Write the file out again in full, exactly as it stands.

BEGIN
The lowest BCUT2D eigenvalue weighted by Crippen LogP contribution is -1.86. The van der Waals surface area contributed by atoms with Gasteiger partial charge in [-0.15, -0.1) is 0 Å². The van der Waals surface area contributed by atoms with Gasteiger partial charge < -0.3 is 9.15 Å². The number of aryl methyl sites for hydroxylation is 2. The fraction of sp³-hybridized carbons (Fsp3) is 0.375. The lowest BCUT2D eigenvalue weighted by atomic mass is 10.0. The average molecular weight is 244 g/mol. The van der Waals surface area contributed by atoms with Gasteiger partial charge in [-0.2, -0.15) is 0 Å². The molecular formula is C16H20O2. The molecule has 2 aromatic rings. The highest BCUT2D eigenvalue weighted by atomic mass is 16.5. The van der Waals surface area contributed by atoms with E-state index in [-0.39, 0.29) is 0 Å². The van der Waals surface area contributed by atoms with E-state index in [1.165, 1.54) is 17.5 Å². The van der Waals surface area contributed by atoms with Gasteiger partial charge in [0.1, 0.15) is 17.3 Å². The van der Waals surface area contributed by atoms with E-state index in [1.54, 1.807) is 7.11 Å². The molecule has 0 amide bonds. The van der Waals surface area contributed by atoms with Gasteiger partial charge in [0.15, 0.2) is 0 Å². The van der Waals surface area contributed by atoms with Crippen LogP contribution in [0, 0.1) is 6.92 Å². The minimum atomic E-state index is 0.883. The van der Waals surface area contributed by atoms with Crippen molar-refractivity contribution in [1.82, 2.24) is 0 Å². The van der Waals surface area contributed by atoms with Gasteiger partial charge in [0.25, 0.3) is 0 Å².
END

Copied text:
The lowest BCUT2D eigenvalue weighted by Crippen LogP contribution is -1.86. The van der Waals surface area contributed by atoms with Gasteiger partial charge in [-0.15, -0.1) is 0 Å². The van der Waals surface area contributed by atoms with Gasteiger partial charge < -0.3 is 9.15 Å². The number of aryl methyl sites for hydroxylation is 2. The fraction of sp³-hybridized carbons (Fsp3) is 0.375. The lowest BCUT2D eigenvalue weighted by atomic mass is 10.0. The average molecular weight is 244 g/mol. The van der Waals surface area contributed by atoms with Gasteiger partial charge in [-0.2, -0.15) is 0 Å². The molecular formula is C16H20O2. The molecule has 2 aromatic rings. The highest BCUT2D eigenvalue weighted by atomic mass is 16.5. The van der Waals surface area contributed by atoms with E-state index in [-0.39, 0.29) is 0 Å². The van der Waals surface area contributed by atoms with E-state index in [1.165, 1.54) is 17.5 Å². The van der Waals surface area contributed by atoms with Gasteiger partial charge in [0.1, 0.15) is 17.3 Å². The van der Waals surface area contributed by atoms with E-state index in [1.54, 1.807) is 7.11 Å². The molecule has 0 amide bonds. The van der Waals surface area contributed by atoms with Gasteiger partial charge in [0.15, 0.2) is 0 Å². The van der Waals surface area contributed by atoms with Crippen LogP contribution in [0, 0.1) is 6.92 Å². The minimum atomic E-state index is 0.883. The van der Waals surface area contributed by atoms with Crippen molar-refractivity contribution in [1.82, 2.24) is 0 Å². The van der Waals surface area contributed by atoms with Gasteiger partial charge in [0.25, 0.3) is 0 Å².